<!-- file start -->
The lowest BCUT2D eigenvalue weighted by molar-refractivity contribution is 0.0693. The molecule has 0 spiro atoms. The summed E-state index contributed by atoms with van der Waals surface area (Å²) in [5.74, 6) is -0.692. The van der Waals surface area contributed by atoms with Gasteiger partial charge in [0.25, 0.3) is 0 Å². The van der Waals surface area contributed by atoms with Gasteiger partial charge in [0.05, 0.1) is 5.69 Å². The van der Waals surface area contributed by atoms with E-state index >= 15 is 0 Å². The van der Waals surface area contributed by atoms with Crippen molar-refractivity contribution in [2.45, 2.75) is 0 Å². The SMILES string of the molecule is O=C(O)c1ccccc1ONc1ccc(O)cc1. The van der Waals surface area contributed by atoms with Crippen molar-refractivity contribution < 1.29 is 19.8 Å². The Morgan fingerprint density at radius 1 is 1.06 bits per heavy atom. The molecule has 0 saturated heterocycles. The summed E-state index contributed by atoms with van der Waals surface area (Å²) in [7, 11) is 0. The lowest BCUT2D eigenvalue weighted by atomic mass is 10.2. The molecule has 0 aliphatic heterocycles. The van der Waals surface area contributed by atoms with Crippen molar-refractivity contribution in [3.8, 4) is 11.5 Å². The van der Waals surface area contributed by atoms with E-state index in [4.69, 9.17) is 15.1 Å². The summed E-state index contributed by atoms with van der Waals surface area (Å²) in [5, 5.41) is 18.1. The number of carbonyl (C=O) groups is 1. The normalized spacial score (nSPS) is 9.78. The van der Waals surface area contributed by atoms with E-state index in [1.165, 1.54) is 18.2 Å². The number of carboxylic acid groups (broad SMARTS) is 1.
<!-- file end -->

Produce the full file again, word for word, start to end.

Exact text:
The lowest BCUT2D eigenvalue weighted by molar-refractivity contribution is 0.0693. The molecule has 0 spiro atoms. The summed E-state index contributed by atoms with van der Waals surface area (Å²) in [5.74, 6) is -0.692. The van der Waals surface area contributed by atoms with Gasteiger partial charge in [0.25, 0.3) is 0 Å². The van der Waals surface area contributed by atoms with Gasteiger partial charge in [0.05, 0.1) is 5.69 Å². The van der Waals surface area contributed by atoms with E-state index >= 15 is 0 Å². The van der Waals surface area contributed by atoms with Crippen molar-refractivity contribution in [2.45, 2.75) is 0 Å². The SMILES string of the molecule is O=C(O)c1ccccc1ONc1ccc(O)cc1. The van der Waals surface area contributed by atoms with Crippen molar-refractivity contribution < 1.29 is 19.8 Å². The Morgan fingerprint density at radius 1 is 1.06 bits per heavy atom. The molecule has 0 saturated heterocycles. The summed E-state index contributed by atoms with van der Waals surface area (Å²) in [7, 11) is 0. The lowest BCUT2D eigenvalue weighted by atomic mass is 10.2. The molecule has 0 aliphatic heterocycles. The van der Waals surface area contributed by atoms with Crippen molar-refractivity contribution in [3.8, 4) is 11.5 Å². The van der Waals surface area contributed by atoms with E-state index in [4.69, 9.17) is 15.1 Å². The summed E-state index contributed by atoms with van der Waals surface area (Å²) in [5, 5.41) is 18.1. The number of carbonyl (C=O) groups is 1. The normalized spacial score (nSPS) is 9.78. The van der Waals surface area contributed by atoms with E-state index in [1.165, 1.54) is 18.2 Å². The number of carboxylic acid groups (broad SMARTS) is 1.